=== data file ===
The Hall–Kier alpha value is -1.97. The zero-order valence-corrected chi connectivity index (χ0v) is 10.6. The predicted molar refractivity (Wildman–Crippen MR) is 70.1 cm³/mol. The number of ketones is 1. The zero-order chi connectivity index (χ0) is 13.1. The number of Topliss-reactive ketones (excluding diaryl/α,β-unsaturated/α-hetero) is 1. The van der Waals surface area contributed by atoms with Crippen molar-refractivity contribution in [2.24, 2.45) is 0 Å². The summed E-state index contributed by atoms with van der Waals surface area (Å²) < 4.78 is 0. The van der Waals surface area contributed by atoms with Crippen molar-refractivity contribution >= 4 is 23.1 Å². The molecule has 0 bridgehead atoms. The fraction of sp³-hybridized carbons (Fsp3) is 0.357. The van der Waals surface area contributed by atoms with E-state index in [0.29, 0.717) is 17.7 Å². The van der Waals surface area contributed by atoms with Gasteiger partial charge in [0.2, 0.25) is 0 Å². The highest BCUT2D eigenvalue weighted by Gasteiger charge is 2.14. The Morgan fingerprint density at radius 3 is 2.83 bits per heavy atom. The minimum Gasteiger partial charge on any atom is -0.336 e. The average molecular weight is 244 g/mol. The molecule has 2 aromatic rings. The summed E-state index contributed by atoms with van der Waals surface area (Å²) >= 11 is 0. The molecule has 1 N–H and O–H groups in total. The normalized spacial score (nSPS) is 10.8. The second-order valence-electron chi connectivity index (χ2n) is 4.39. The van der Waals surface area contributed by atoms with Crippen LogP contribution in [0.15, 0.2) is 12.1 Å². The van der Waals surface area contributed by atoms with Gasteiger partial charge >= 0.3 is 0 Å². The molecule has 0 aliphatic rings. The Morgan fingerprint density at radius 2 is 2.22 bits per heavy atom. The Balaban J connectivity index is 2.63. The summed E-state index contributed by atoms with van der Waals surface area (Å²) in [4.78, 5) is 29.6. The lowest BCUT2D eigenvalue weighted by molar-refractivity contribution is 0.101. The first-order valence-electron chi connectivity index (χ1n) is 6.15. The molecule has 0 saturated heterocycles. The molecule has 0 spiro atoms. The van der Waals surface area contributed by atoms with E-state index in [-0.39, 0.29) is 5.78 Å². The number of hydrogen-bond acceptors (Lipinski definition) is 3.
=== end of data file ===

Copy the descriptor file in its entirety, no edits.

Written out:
The Hall–Kier alpha value is -1.97. The zero-order valence-corrected chi connectivity index (χ0v) is 10.6. The predicted molar refractivity (Wildman–Crippen MR) is 70.1 cm³/mol. The number of ketones is 1. The zero-order chi connectivity index (χ0) is 13.1. The number of Topliss-reactive ketones (excluding diaryl/α,β-unsaturated/α-hetero) is 1. The van der Waals surface area contributed by atoms with Crippen molar-refractivity contribution in [2.24, 2.45) is 0 Å². The summed E-state index contributed by atoms with van der Waals surface area (Å²) < 4.78 is 0. The van der Waals surface area contributed by atoms with Crippen molar-refractivity contribution >= 4 is 23.1 Å². The molecule has 0 bridgehead atoms. The fraction of sp³-hybridized carbons (Fsp3) is 0.357. The van der Waals surface area contributed by atoms with E-state index in [0.29, 0.717) is 17.7 Å². The van der Waals surface area contributed by atoms with Gasteiger partial charge in [0.2, 0.25) is 0 Å². The highest BCUT2D eigenvalue weighted by Gasteiger charge is 2.14. The Morgan fingerprint density at radius 3 is 2.83 bits per heavy atom. The minimum Gasteiger partial charge on any atom is -0.336 e. The average molecular weight is 244 g/mol. The molecule has 2 aromatic rings. The summed E-state index contributed by atoms with van der Waals surface area (Å²) >= 11 is 0. The molecule has 1 N–H and O–H groups in total. The normalized spacial score (nSPS) is 10.8. The second-order valence-electron chi connectivity index (χ2n) is 4.39. The van der Waals surface area contributed by atoms with Crippen LogP contribution in [0.15, 0.2) is 12.1 Å². The van der Waals surface area contributed by atoms with Gasteiger partial charge >= 0.3 is 0 Å². The molecule has 0 aliphatic rings. The Morgan fingerprint density at radius 2 is 2.22 bits per heavy atom. The Balaban J connectivity index is 2.63. The summed E-state index contributed by atoms with van der Waals surface area (Å²) in [4.78, 5) is 29.6. The lowest BCUT2D eigenvalue weighted by molar-refractivity contribution is 0.101. The first-order valence-electron chi connectivity index (χ1n) is 6.15. The molecule has 0 saturated heterocycles. The molecule has 0 spiro atoms. The van der Waals surface area contributed by atoms with E-state index in [-0.39, 0.29) is 5.78 Å². The number of hydrogen-bond acceptors (Lipinski definition) is 3.